Copyright 1999 Reed Business Information, Inc.

From Library Journal

California attorney Greg Monarch is back (after The Perfect Witness), and this time out he's helping old girlfriend Sarah Trant in her last-ditch efforts to avoid execution. Sarah is claiming "actual innocence" as her final defense, saying that she was framed for the murder of old Brewster Tomaz, that she didn't cut his throat and leave him dead in El Nido Creek. Greg's investigation turns up not only flagrant trial misconduct by the prosecution but also a dark tangle of lies and twisted relationships that have pushed the citizens of seemingly peaceful El Nido Valley into a conspiracy of silence. And when Sarah's original defense lawyer suddenly dies of a mysterious illness, Greg begins to realize just how dangerous his investigation is. Crime reporter Siegel has again crafted a thriller filled with a wealth of legal detail and realistic characters that will appeal to Phillip Margolin fans. Highly recommended.ARebecca House Stankowski, Purdue Univ. Lib., Hammond, IN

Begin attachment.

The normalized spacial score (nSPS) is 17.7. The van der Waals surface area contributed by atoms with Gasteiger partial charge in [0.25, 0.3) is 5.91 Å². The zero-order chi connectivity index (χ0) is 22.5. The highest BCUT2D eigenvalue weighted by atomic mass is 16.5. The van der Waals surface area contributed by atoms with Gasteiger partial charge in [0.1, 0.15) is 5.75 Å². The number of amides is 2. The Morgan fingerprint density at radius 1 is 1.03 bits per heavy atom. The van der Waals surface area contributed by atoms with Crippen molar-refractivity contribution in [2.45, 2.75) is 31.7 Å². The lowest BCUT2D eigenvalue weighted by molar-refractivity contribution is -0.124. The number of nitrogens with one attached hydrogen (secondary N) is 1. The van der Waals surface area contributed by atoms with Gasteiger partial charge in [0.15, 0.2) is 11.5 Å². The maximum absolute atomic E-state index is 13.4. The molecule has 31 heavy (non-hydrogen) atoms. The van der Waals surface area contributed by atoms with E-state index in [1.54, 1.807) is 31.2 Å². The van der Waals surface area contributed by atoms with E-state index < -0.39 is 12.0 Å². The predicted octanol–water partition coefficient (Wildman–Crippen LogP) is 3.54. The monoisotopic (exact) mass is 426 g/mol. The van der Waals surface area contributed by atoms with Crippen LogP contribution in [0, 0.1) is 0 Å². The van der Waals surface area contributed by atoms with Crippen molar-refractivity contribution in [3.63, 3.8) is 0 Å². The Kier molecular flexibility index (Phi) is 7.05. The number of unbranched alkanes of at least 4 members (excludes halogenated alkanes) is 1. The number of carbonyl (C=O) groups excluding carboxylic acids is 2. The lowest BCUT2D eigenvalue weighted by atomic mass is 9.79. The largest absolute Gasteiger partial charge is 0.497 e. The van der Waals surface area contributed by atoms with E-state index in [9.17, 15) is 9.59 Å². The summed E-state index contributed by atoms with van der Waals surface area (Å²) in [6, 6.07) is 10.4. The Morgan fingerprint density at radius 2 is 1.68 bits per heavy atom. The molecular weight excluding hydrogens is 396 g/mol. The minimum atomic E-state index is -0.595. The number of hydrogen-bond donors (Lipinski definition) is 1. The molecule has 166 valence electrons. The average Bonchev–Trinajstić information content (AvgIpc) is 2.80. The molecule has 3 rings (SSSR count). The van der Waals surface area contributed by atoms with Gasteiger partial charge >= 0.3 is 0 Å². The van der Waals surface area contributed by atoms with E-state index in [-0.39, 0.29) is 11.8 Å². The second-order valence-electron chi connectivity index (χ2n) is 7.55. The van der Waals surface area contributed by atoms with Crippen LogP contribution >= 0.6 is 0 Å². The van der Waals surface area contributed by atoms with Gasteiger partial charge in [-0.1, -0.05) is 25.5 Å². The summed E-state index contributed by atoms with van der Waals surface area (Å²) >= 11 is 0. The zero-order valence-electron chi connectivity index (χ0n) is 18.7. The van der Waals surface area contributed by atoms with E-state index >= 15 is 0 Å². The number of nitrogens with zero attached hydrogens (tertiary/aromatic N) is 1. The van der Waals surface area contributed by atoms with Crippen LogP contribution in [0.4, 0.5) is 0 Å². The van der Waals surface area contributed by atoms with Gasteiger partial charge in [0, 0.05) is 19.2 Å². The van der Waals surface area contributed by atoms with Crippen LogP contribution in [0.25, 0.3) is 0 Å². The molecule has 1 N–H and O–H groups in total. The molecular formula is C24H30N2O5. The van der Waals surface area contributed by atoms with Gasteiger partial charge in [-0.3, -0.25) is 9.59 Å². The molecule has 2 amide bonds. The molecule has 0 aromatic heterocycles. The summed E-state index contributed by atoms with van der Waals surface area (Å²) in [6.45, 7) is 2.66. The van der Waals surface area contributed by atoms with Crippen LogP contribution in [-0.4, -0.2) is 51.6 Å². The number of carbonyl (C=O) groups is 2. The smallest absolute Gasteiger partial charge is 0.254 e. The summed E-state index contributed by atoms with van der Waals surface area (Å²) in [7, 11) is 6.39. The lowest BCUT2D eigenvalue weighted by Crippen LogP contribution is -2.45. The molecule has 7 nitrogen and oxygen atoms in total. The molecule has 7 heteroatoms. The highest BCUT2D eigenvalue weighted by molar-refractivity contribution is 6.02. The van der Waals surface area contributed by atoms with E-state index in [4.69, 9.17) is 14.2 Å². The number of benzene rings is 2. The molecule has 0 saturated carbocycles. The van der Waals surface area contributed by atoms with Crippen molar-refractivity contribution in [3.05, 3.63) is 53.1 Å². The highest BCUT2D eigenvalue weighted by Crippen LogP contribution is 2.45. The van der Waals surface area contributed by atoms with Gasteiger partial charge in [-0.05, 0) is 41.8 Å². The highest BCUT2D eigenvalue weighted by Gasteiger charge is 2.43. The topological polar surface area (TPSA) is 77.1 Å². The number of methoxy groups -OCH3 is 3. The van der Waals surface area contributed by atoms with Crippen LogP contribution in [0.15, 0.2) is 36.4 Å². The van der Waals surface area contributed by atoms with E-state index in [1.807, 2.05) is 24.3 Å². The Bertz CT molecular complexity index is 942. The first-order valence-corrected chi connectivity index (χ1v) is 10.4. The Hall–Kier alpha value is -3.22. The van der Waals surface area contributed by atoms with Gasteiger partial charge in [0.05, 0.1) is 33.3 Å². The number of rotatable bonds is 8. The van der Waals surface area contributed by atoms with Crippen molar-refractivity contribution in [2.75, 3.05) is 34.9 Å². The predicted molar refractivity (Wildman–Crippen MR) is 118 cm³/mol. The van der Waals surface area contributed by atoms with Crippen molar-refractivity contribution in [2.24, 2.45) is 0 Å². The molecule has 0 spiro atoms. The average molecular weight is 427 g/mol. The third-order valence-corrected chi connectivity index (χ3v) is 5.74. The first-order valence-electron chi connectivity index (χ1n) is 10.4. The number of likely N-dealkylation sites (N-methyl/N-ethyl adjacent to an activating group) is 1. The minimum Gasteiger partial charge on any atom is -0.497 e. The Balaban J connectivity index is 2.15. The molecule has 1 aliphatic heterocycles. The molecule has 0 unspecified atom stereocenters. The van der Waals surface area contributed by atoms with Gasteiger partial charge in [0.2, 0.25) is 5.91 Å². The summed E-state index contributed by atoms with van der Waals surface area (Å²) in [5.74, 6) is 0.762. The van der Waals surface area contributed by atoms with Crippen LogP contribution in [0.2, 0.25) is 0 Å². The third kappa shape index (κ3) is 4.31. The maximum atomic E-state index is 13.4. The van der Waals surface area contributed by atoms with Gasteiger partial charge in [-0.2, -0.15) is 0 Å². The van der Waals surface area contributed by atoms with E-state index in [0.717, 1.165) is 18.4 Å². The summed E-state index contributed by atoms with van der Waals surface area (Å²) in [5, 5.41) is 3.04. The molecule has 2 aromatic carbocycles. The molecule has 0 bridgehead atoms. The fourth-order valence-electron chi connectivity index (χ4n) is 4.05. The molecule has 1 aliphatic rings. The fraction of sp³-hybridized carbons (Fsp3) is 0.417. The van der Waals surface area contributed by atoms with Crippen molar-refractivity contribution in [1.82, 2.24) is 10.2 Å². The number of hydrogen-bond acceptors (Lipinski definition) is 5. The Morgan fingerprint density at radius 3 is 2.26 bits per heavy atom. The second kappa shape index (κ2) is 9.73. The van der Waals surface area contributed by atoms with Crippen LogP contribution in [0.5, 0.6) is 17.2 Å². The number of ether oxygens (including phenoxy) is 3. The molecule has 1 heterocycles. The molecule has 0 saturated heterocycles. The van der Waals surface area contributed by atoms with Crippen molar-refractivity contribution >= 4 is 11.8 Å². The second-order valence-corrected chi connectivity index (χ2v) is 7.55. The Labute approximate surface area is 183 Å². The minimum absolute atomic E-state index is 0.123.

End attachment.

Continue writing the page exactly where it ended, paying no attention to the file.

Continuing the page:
Copyright 1999 Reed Business Information, Inc.
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Product Details

  • Hardcover: 288 pages
  • Publisher: Ballantine Books; 1st edition (October 19, 1999)
  • Language: English
  • ISBN-10: 0345413091
  • ISBN-13: 978-0345413093
  • Product Dimensions: 9.6 x 1 x 6.6 inches
  • Shipping Weight: 1.2 pounds
  • Average Customer Review: 4.0 out of 5 stars  See all reviews (13 customer reviews)
  • Amazon Best Sellers Rank: #3,652,558 in Books (See Top 100 in Books)

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Customer Reviews